The artist Renatė Lušis leads art therapy club "Modus Vivendi"
that is located in the Hospital for the mentally ill in Klaipeda. She says:
"Art therapy can add great harmony to life"

love needs no authority except itself
We trust that there is no such thing as no chance.

The things that we love tell us what we are
Saint Thomas Aquinas


Trust Light guest post

Samantha Harris wrote to us: 
Rejoicing Through Art: Finding Peace with a Terminal Illness
Although modern medicine has led to countless new treatments for terminal illnesses, our ability to independently heal ourselves through physical, mental and spiritual means is also accepted by practitioners of holistic medicine. Despite the divide between supporters of traditional medicine and those who purport the benefits of alternative therapies meant to rid the body of toxins, both schools of thought agree that the first step in healing grows from one’s internal state, which can benefit greatly from a wide variety of spiritual exercises. To varying degrees, all medical professionals recognize the value of a positive attitude and open mind in the face of a difficult diagnosis, which can bring friends and family closer, promote positive activities and remind one of everything around them that deserves their love.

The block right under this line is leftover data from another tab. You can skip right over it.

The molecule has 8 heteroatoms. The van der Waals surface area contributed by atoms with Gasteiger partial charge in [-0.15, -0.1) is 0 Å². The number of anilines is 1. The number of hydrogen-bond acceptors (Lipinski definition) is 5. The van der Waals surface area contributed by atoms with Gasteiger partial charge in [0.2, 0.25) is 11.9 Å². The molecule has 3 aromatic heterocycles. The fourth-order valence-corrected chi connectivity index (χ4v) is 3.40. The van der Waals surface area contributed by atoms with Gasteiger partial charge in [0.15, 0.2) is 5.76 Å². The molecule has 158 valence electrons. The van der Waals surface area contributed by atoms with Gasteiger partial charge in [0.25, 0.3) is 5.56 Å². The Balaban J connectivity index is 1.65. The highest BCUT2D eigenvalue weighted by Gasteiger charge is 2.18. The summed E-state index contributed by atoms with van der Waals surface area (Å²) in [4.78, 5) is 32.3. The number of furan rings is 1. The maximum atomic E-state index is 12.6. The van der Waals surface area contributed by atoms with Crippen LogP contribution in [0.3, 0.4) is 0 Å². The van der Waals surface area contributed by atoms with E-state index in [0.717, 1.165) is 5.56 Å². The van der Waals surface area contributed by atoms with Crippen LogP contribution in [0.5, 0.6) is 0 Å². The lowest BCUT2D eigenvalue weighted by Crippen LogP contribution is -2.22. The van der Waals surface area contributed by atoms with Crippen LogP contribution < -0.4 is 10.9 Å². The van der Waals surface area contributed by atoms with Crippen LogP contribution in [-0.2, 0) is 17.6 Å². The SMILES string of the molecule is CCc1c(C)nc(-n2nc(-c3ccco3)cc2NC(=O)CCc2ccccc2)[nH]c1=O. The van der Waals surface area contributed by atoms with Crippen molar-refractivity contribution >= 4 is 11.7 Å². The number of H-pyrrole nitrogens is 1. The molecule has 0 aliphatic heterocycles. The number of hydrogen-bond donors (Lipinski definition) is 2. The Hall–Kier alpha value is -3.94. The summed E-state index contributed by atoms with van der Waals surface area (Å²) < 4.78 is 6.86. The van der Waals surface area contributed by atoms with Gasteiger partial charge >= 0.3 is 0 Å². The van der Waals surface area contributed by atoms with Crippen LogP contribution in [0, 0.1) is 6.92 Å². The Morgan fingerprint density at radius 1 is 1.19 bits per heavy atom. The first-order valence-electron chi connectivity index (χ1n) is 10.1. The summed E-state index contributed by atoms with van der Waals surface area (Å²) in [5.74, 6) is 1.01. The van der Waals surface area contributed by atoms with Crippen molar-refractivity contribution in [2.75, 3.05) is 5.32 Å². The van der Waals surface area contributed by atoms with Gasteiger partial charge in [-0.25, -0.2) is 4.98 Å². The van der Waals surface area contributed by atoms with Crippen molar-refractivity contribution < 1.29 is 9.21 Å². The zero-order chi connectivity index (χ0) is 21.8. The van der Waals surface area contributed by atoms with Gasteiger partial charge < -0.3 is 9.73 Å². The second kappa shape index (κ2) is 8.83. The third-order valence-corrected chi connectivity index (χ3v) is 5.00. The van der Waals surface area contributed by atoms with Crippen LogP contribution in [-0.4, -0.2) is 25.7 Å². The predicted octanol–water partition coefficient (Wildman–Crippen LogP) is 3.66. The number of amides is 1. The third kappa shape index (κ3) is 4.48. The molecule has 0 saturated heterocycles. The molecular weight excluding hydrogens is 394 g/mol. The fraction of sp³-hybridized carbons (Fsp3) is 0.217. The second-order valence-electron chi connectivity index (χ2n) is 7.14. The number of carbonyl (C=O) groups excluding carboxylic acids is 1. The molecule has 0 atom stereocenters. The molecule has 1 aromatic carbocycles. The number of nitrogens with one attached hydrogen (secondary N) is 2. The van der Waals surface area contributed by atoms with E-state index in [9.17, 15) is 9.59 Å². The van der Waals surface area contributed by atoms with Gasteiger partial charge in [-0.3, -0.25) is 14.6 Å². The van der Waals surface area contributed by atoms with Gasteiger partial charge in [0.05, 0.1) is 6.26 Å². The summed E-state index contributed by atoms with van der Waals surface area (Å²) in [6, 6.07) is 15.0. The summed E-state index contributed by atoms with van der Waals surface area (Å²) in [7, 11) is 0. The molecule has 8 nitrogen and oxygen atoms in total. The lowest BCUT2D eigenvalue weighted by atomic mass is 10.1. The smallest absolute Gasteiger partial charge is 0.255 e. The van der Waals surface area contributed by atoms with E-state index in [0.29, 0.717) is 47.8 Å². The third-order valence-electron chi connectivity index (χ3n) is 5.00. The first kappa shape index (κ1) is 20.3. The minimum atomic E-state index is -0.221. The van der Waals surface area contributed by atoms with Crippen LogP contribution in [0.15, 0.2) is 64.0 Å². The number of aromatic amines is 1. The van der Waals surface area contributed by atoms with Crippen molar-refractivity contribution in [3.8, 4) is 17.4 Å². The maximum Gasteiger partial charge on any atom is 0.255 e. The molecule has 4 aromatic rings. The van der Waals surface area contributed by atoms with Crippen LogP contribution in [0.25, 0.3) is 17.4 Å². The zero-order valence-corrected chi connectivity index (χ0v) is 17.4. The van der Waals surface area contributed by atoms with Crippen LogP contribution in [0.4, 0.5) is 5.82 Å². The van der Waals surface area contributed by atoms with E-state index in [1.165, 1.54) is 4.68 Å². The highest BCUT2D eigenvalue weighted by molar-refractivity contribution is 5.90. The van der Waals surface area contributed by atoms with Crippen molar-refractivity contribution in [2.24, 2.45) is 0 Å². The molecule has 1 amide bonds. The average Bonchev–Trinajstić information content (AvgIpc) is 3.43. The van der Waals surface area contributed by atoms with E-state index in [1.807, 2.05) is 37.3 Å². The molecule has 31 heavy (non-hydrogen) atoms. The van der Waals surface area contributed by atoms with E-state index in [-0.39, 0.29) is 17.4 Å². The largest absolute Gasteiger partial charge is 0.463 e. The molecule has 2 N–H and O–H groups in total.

A condition exemplifying the difficulties of many modern illnesses is mesothelioma, which is brought on by asbestos exposure. Unfortunately, mesothelioma symptoms often lie dormant for decades, finally appearing long after exposure, catching patients unaware. Because this condition is brought on by avoidable outside factors, individuals might become angry about their exposure, focusing their energies on placing blame instead of recognizing what they have left. However, through creating art, one can overcome these negative thoughts that poison, instead finding a healthy medium to express their pain and frustration.
Besides the actual creation of art to bring about a welcome sense of calm, patients who regularly search out the beauty in the world around them often find the inner peace needed to fight an illness. This practice of recognizing beauty helps patients put their suffering in perspective, realizing how much they have around them to be grateful for. In addition, patients who recognize the beauty and randomness of nature come to better understand the nature of their own illnesses, often helping them cope with difficult questions about their disease.
To counteract the destructive effects of disease, many have found the spiritual balance achieved by creating art helps them find the strength and stability needed to endure sickness. For example, mesothelioma symptoms often cause great painful as individuals feel their bodies succumbing to this illness that carries such a poor prognosis. However, celebrating the beauty of creation in the face of destruction can aid those looking for a way to exert physical control over their bodies and the world around them. Just as maple trees wait for the approaching darkness and cold of winter to give us their most brilliant display of color, so too must patients rejoice in their greatest time of suffering to remind themselves, and others, just how much beauty there is to celebrate in all that we do and see. 
Samantha Harris  author of the Guest post
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